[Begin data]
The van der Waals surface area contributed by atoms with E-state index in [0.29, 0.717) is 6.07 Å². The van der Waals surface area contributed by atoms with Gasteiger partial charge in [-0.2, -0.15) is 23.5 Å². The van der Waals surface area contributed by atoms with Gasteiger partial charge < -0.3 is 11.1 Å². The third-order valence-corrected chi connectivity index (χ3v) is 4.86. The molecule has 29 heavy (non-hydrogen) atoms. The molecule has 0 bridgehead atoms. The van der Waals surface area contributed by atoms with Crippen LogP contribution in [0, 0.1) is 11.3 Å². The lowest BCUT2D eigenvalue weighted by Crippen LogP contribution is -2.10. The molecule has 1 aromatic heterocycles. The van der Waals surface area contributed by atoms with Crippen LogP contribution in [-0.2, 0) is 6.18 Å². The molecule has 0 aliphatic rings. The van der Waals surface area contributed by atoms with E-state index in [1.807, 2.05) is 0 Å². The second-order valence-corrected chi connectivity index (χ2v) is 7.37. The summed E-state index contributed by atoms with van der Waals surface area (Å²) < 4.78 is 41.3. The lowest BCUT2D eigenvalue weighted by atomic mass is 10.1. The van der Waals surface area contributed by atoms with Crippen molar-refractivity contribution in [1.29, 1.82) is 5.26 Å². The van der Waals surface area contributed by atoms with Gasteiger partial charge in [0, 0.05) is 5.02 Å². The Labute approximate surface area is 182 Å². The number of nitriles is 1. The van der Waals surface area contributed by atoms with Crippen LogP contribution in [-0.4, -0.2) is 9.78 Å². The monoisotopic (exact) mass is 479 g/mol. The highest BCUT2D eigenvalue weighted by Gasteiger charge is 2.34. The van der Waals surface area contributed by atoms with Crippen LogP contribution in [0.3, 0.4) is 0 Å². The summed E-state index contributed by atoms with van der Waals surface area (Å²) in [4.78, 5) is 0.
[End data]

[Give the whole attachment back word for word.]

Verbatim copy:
The van der Waals surface area contributed by atoms with E-state index in [0.29, 0.717) is 6.07 Å². The van der Waals surface area contributed by atoms with Gasteiger partial charge in [-0.2, -0.15) is 23.5 Å². The van der Waals surface area contributed by atoms with Gasteiger partial charge < -0.3 is 11.1 Å². The third-order valence-corrected chi connectivity index (χ3v) is 4.86. The molecule has 29 heavy (non-hydrogen) atoms. The molecule has 0 bridgehead atoms. The van der Waals surface area contributed by atoms with Crippen LogP contribution in [0, 0.1) is 11.3 Å². The lowest BCUT2D eigenvalue weighted by Crippen LogP contribution is -2.10. The molecule has 1 aromatic heterocycles. The van der Waals surface area contributed by atoms with Crippen LogP contribution in [-0.2, 0) is 6.18 Å². The molecule has 0 aliphatic rings. The van der Waals surface area contributed by atoms with E-state index in [1.807, 2.05) is 0 Å². The second-order valence-corrected chi connectivity index (χ2v) is 7.37. The summed E-state index contributed by atoms with van der Waals surface area (Å²) < 4.78 is 41.3. The lowest BCUT2D eigenvalue weighted by atomic mass is 10.1. The van der Waals surface area contributed by atoms with Crippen molar-refractivity contribution in [1.29, 1.82) is 5.26 Å². The van der Waals surface area contributed by atoms with Gasteiger partial charge in [0, 0.05) is 5.02 Å². The Labute approximate surface area is 182 Å². The number of nitriles is 1. The van der Waals surface area contributed by atoms with Crippen LogP contribution in [-0.4, -0.2) is 9.78 Å². The monoisotopic (exact) mass is 479 g/mol. The highest BCUT2D eigenvalue weighted by Gasteiger charge is 2.34. The van der Waals surface area contributed by atoms with Crippen LogP contribution in [0.3, 0.4) is 0 Å². The summed E-state index contributed by atoms with van der Waals surface area (Å²) in [4.78, 5) is 0.